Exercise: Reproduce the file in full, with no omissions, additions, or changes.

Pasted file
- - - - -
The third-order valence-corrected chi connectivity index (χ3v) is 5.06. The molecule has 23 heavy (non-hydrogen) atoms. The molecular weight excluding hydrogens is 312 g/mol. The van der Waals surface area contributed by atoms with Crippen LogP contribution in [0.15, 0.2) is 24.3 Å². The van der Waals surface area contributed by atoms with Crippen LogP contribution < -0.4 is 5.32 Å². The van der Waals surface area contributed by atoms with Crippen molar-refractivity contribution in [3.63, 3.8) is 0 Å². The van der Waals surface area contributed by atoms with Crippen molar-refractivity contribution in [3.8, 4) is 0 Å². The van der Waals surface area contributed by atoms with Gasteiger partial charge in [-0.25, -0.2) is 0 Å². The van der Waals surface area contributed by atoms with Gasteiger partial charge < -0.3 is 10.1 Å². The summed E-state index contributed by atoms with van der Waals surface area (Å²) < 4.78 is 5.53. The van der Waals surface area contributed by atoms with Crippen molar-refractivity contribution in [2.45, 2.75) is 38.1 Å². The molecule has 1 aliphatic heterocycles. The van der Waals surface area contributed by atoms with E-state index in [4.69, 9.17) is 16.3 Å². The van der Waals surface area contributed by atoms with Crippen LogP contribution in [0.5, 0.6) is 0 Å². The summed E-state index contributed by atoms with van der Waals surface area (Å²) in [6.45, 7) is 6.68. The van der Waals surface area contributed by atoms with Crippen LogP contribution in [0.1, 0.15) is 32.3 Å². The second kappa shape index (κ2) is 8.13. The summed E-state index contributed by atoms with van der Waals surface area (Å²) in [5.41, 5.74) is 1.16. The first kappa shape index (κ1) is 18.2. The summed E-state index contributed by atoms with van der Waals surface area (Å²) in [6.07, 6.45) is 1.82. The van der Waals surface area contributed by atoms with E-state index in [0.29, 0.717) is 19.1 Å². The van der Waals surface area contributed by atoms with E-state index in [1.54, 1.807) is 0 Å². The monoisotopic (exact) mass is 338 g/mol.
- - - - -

The third-order valence-corrected chi connectivity index (χ3v) is 5.06. The molecule has 23 heavy (non-hydrogen) atoms. The molecular weight excluding hydrogens is 312 g/mol. The van der Waals surface area contributed by atoms with Crippen LogP contribution in [0.15, 0.2) is 24.3 Å². The van der Waals surface area contributed by atoms with Crippen LogP contribution < -0.4 is 5.32 Å². The van der Waals surface area contributed by atoms with Crippen molar-refractivity contribution in [3.63, 3.8) is 0 Å². The van der Waals surface area contributed by atoms with Crippen molar-refractivity contribution in [3.8, 4) is 0 Å². The van der Waals surface area contributed by atoms with Gasteiger partial charge in [-0.25, -0.2) is 0 Å². The van der Waals surface area contributed by atoms with Gasteiger partial charge < -0.3 is 10.1 Å². The summed E-state index contributed by atoms with van der Waals surface area (Å²) < 4.78 is 5.53. The van der Waals surface area contributed by atoms with Crippen molar-refractivity contribution in [2.45, 2.75) is 38.1 Å². The molecule has 1 aliphatic heterocycles. The van der Waals surface area contributed by atoms with E-state index in [4.69, 9.17) is 16.3 Å². The van der Waals surface area contributed by atoms with Crippen LogP contribution in [0.5, 0.6) is 0 Å². The summed E-state index contributed by atoms with van der Waals surface area (Å²) in [6.45, 7) is 6.68. The van der Waals surface area contributed by atoms with Crippen LogP contribution in [0.1, 0.15) is 32.3 Å². The second kappa shape index (κ2) is 8.13. The summed E-state index contributed by atoms with van der Waals surface area (Å²) in [5.41, 5.74) is 1.16. The first kappa shape index (κ1) is 18.2. The summed E-state index contributed by atoms with van der Waals surface area (Å²) in [6.07, 6.45) is 1.82. The van der Waals surface area contributed by atoms with E-state index in [0.29, 0.717) is 19.1 Å². The van der Waals surface area contributed by atoms with E-state index in [1.54, 1.807) is 0 Å². The monoisotopic (exact) mass is 338 g/mol.